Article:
This study focused on the salivary cortisol level and its relation to the two components of flow (flow absorption and flow fluency) in tournament chess players exposed to one of the skill-demand-level manipulations (underload, fit, and overload). The aims of this study were to investigate how skill-demand-level manipulations affect cortisol release and how flow and cortisol release are related in the context of an engaging task. Specifically, the task involved fifty-seven tournament chess players playing chess against a software in one of the experimental groups. We assessed flow after chess playing for 25 min via questionnaire and collected saliva before chess playing (T1), right after chess playing (T2), and 10 min after T2 (T3). Our findings show that cortisol levels were affected by the skill-demand-level manipulations. At T3, participants in the overload group showed higher cortisol levels than participants in the fit and underload groups. There were no differences in cortisol release between the experimental groups at T2. In addition, we found the expected inverted U-shaped relation between cortisol release and flow absorption at T2. A moderate level of cortisol was associated with a higher level of flow absorption. In contrast, a higher level of cortisol was associated with a lower level of flow absorption. Against our expectations, flow fluency was not related to cortisol release. We discuss practical and theoretical implications of our results as well as potential for future research.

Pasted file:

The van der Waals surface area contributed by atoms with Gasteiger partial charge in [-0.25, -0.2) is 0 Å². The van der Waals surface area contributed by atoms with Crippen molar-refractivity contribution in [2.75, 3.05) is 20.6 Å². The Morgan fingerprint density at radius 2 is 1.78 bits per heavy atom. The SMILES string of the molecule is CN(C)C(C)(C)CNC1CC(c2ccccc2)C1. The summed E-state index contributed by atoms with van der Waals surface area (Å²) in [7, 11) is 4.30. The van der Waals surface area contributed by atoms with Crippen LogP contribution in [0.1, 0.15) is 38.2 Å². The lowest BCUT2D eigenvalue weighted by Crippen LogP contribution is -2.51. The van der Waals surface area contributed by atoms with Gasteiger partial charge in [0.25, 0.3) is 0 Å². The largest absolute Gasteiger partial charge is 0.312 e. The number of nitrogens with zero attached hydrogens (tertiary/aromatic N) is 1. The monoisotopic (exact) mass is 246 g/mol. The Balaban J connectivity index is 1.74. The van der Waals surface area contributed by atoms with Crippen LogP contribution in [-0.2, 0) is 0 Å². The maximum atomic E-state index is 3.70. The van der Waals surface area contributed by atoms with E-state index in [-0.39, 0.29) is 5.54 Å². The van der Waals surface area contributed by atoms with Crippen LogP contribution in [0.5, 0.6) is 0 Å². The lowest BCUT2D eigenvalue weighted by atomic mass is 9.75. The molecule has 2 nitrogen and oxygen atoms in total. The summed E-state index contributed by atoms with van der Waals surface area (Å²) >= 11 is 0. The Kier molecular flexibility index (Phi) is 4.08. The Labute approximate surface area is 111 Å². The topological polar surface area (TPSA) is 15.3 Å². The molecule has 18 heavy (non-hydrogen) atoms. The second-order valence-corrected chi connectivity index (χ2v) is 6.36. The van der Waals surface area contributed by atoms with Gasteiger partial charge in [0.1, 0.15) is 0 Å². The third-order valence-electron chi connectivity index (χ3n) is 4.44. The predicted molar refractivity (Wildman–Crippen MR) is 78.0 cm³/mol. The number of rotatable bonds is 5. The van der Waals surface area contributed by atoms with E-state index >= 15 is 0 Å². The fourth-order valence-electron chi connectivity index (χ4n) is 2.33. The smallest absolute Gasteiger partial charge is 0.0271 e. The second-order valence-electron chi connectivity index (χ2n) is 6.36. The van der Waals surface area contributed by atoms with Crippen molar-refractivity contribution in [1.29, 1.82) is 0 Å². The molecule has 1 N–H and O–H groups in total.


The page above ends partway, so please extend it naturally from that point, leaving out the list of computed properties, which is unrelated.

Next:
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This research was supported in part by grants from the Vereinigung von Freunden und Förderern der Goethe-Universität. We would like to thank Stephan Bongard for his support during the experimental process and also to Viviana Lixfeld, Axel Landertinger and Leonard Tetzlaff for their assistance during data collection and Saskia Kistner and Gökhan Bal for their comments on this paper.
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Tozman, T., Zhang, Y.Y. & Vollmeyer, R. Inverted U-Shaped Function Between Flow and Cortisol Release During Chess Play. J Happiness Stud 18, 247–268 (2017). https://doi.org/10.1007/s10902-016-9726-0
- Flow experience
- Chess play